NEAT & Structured Training: Finding Balance Through Awareness

NEAT & Structured Training: Finding Balance Through Awareness

Earlier this month I travelled to Sydney to attend a fitness summit which featured four key influencers of evidence based fitness: Alan Aragon, Brad Schoenfeld, Bret Contreras, and James Krieger.

I had seen these guys speak last year in the UK and figured they would be presenting on similar topics, so the summit would simply offer networking opportunities more than anything.

Being amongst Australia’s leading fitness professionals, it was in fact an investment in regards to connecting with like-minded people, but to my surprise and excitement, I actually learnt a few things too.

First I want to start off by saying my career path has lead me to predominantly being office bound, as an online fitness coach offering minimal face to face training. This basically means I spend most of my time in front of a computer, and just two days per week working with clients in a gym.

The weekend included a lot more walking than usual, and at the end of the first day, which included a trip to Bondi Beach and various tourists’ spots, I discovered that I had completed over 20,000 steps.

To some people that isn’t so significant. In fact I had no idea that my phone and watch were actually tracking my steps. It was at that point where I discovered over 6 months of data that exposed my lack of general activity, some days recording as low as 400 steps.

Moving forward I started to pay more attention to the steps taken over the next few days, and noticed a solid trend of 11,000-15,000 steps per day. Like I said, we did a lot of walking and I have to admit, I really enjoyed it. For a moment I wished I lived in the CBD of Sydney and everything I needed in life would be a walk away.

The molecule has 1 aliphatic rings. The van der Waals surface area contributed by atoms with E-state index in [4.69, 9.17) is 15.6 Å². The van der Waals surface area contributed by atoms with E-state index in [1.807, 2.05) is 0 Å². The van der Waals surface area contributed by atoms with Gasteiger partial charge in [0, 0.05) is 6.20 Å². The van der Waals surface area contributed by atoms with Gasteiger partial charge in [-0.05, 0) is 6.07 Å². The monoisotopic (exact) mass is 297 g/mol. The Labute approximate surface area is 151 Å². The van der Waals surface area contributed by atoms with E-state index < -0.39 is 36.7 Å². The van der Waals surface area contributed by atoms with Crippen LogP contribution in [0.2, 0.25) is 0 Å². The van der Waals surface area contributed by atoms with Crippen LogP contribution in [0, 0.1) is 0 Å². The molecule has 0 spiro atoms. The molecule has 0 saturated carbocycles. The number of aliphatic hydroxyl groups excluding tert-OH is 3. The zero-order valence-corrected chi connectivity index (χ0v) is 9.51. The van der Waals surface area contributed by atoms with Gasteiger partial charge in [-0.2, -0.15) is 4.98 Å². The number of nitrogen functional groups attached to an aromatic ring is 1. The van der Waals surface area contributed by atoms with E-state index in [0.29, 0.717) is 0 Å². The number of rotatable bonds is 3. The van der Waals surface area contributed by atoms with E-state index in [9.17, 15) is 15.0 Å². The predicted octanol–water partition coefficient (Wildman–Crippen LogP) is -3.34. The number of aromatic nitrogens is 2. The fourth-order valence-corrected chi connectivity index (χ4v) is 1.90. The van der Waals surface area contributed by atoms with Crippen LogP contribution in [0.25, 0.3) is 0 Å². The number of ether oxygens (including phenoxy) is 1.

With this feeling of pleasure towards a greater level of non-exercise activity, it came with great coincidence that James Krieger would present on the very topic.



This essentially covers all movement that makes up our daily energy expenditure that isn’t planned or structured exercise. For example, walking to various places as I had been doing. NEAT also includes things like standing, performing daily tasks in the workplace, general fidgeting, washing your car, etc. Essentially all physical activity you aren’t stopping to think about or mapping a yearly periodized training plan for.

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(Source: James Krieger – The Metabolism Myth)

Some of the points James made were really astounding and I immediately started thinking about the clients that I work with and how their various lifestyles come into play in relation to NEAT, and their current nutritional intake and structured training output.

The general trend of office-bound clients being on lower calories and physically active clients dieting down on higher intakes would suggest a difference in NEAT being a contributing factor, however all too often we hear cases of “I have a slow metabolism”, rather than “I am not very active outside of structured exercise”.

It was almost like a light-bulb went off, and I decided in order to test this hypothesis, I would issue the task to ALL of my clients to track their steps taken each day, and aim for 10,000 daily. I decided I would get involved to.

I acknowledge that tracking your steps per day doesn’t make up for all of your NEAT, but it is a simple way of loosely monitoring a typical day and making changes which could support an individual’s goal.

Now I do also work with plenty of clients looking to build muscle rather than fat loss, and the general consensus is more calories in, fewer calories out to get them closer to their goals. However, I wanted to track their steps to see if they were already exceeding 10,000 per day without even thinking about it. In my experience working with people who struggle to put on weight, they are typically highly active or have a low appetite. If we can reduce their activity and find strategies to increase their food intake they tend to grow.